Whether you are a Patriots fan, a Giants fan or neither, the NFL can do more for you at this time of year than give you a chance to scream at your TV; or, if you live in our house, an excuse to throw a great party.
An article two days ago on Bloomberg Business reported,
“Lawsuits filed against the National Football League over damages allegedly caused by repeated traumatic head injuries will be consolidated in federal court in Philadelphia.”
Hundreds of former players, including former quarterback Jim McMahon, have sued the NFL in more than a dozen complaints over allegations that the league ignored the consequences of head injuries in order to promote the sport.”
While the NFL denies claims it hid information about the effects of head injuries from the players, the NFL does not deny permanent head injury is a very high risk in playing football.
Most of us think sports-related head injuries are temporary, that given time the player improves – end of story.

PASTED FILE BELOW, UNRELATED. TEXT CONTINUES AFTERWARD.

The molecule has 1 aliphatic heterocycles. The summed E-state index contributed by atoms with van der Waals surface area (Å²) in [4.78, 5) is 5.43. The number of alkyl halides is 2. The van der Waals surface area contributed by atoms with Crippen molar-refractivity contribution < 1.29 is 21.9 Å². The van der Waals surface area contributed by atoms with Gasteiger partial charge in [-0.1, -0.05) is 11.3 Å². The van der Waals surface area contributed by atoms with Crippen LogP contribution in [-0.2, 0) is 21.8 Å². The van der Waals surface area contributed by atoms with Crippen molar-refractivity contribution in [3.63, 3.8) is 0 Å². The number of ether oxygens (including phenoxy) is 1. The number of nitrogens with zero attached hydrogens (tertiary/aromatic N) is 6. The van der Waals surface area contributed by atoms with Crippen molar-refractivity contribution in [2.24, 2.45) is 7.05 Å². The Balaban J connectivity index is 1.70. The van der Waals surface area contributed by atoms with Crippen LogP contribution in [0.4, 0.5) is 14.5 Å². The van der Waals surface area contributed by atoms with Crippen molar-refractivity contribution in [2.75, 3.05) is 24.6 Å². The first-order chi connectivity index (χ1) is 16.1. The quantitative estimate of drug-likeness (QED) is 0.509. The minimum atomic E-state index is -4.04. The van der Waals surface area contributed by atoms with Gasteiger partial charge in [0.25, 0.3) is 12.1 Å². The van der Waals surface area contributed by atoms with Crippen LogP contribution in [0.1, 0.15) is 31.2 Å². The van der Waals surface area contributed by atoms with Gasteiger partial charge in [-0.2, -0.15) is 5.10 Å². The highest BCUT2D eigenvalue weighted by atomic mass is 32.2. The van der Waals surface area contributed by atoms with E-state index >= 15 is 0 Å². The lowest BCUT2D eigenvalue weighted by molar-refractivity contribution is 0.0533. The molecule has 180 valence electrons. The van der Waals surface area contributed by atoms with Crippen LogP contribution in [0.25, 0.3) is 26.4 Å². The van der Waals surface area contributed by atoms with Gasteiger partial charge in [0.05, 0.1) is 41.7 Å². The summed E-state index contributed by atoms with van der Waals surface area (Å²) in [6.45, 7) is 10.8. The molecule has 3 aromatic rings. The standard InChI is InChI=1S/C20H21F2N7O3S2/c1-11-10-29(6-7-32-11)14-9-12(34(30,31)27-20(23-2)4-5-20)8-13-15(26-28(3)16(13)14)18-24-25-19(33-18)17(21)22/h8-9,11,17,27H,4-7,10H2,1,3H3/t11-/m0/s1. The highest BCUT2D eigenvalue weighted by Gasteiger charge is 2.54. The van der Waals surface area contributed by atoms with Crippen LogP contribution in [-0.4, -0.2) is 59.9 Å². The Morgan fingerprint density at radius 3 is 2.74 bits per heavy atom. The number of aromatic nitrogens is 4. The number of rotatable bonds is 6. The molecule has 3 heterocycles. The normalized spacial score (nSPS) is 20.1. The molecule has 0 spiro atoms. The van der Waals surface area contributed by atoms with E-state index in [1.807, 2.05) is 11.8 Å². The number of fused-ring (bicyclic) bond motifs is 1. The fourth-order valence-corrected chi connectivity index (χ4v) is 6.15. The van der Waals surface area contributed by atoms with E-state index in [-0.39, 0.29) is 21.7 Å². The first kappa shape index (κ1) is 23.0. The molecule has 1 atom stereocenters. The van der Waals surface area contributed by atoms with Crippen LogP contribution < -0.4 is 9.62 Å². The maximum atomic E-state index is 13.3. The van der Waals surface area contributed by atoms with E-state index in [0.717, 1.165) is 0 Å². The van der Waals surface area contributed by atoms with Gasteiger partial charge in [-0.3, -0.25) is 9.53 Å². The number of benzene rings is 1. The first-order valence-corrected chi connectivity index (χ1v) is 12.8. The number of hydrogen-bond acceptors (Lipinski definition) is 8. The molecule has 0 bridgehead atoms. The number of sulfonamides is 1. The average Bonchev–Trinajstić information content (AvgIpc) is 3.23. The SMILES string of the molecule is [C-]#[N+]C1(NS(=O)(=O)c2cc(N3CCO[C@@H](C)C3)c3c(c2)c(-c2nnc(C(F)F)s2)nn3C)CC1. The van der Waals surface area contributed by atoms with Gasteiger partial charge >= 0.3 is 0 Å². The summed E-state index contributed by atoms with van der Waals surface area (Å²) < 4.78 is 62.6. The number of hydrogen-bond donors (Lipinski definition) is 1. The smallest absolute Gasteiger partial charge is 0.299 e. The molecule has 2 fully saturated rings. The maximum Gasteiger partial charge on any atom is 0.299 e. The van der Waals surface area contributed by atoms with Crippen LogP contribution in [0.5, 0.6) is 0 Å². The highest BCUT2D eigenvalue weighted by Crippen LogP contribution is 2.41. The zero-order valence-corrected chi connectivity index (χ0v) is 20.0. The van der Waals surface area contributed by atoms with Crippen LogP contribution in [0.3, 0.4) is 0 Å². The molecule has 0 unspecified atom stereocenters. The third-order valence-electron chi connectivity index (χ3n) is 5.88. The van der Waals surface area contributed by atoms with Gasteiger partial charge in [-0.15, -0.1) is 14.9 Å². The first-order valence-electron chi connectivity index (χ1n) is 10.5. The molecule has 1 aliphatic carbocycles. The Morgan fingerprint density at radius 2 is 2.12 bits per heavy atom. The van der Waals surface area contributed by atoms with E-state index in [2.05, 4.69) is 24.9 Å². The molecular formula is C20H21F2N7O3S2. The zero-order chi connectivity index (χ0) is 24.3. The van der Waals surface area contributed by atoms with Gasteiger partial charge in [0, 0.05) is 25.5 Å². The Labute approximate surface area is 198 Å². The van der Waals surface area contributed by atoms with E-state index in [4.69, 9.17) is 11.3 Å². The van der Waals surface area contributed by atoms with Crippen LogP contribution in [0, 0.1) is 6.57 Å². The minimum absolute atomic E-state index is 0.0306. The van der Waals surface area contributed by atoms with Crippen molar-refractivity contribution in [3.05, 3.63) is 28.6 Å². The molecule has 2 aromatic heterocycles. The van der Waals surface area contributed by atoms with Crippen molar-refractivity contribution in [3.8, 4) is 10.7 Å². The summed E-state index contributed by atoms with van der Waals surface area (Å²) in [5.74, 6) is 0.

Unfortunately, every time a player sustains a head injury, there is a risk the player will have permanent brain damage. The more injuries and the closer those injuries occur in time, the higher the risk of permanent damage.
At St. Louis Children’s Hospital, we are truly blessed to have one of the country’s leading authorities on athletic head trauma; THE guy who wrote the latest American Academy of Pediatrics guidelines on athletes and head injury, Dr. Mark Halstead. So, as a parent with kids who play sports, a Super Bowl party lover and a pediatrician lucky enough to work at Children’s Hospital with Dr. Halstead, here’s my boiled down, little take away nugget on what the NFL can teach us. I hope you will read it like a true American patriot and become a Giant fan.